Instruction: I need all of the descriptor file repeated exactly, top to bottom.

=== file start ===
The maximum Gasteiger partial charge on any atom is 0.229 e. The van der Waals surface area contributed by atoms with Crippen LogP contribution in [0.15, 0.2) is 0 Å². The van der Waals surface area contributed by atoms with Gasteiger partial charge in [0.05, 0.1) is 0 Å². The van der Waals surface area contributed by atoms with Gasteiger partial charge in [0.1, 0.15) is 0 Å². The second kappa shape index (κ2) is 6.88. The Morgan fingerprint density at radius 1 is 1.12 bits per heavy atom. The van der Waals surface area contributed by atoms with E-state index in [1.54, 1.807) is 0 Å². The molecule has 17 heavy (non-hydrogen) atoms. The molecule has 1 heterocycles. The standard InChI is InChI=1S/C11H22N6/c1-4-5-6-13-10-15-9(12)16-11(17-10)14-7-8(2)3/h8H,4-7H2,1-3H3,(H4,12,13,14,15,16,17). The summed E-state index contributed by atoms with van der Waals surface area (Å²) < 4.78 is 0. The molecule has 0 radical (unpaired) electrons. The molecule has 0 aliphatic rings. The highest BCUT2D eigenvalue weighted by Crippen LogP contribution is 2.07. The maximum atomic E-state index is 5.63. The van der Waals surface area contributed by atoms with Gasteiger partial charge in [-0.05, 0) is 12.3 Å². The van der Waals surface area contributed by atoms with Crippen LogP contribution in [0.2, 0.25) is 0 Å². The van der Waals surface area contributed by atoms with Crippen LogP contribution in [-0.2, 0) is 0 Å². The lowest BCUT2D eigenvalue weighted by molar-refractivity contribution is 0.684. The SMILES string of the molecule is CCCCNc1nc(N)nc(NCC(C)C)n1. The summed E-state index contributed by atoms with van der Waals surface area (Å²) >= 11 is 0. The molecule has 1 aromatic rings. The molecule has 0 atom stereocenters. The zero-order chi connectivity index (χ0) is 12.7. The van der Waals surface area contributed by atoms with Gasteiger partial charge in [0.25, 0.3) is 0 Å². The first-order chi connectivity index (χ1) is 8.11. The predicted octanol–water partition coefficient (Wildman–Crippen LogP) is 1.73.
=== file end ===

The maximum Gasteiger partial charge on any atom is 0.229 e. The van der Waals surface area contributed by atoms with Crippen LogP contribution in [0.15, 0.2) is 0 Å². The van der Waals surface area contributed by atoms with Gasteiger partial charge in [0.05, 0.1) is 0 Å². The van der Waals surface area contributed by atoms with Gasteiger partial charge in [0.1, 0.15) is 0 Å². The second kappa shape index (κ2) is 6.88. The Morgan fingerprint density at radius 1 is 1.12 bits per heavy atom. The van der Waals surface area contributed by atoms with E-state index in [1.54, 1.807) is 0 Å². The molecule has 17 heavy (non-hydrogen) atoms. The molecule has 1 heterocycles. The standard InChI is InChI=1S/C11H22N6/c1-4-5-6-13-10-15-9(12)16-11(17-10)14-7-8(2)3/h8H,4-7H2,1-3H3,(H4,12,13,14,15,16,17). The summed E-state index contributed by atoms with van der Waals surface area (Å²) < 4.78 is 0. The molecule has 0 radical (unpaired) electrons. The molecule has 0 aliphatic rings. The highest BCUT2D eigenvalue weighted by Crippen LogP contribution is 2.07. The maximum atomic E-state index is 5.63. The van der Waals surface area contributed by atoms with Gasteiger partial charge in [-0.05, 0) is 12.3 Å². The van der Waals surface area contributed by atoms with Crippen LogP contribution in [0.2, 0.25) is 0 Å². The van der Waals surface area contributed by atoms with Crippen LogP contribution in [-0.2, 0) is 0 Å². The lowest BCUT2D eigenvalue weighted by molar-refractivity contribution is 0.684. The SMILES string of the molecule is CCCCNc1nc(N)nc(NCC(C)C)n1. The summed E-state index contributed by atoms with van der Waals surface area (Å²) >= 11 is 0. The molecule has 1 aromatic rings. The molecule has 0 atom stereocenters. The zero-order chi connectivity index (χ0) is 12.7. The van der Waals surface area contributed by atoms with Gasteiger partial charge in [0.25, 0.3) is 0 Å². The first-order chi connectivity index (χ1) is 8.11. The predicted octanol–water partition coefficient (Wildman–Crippen LogP) is 1.73.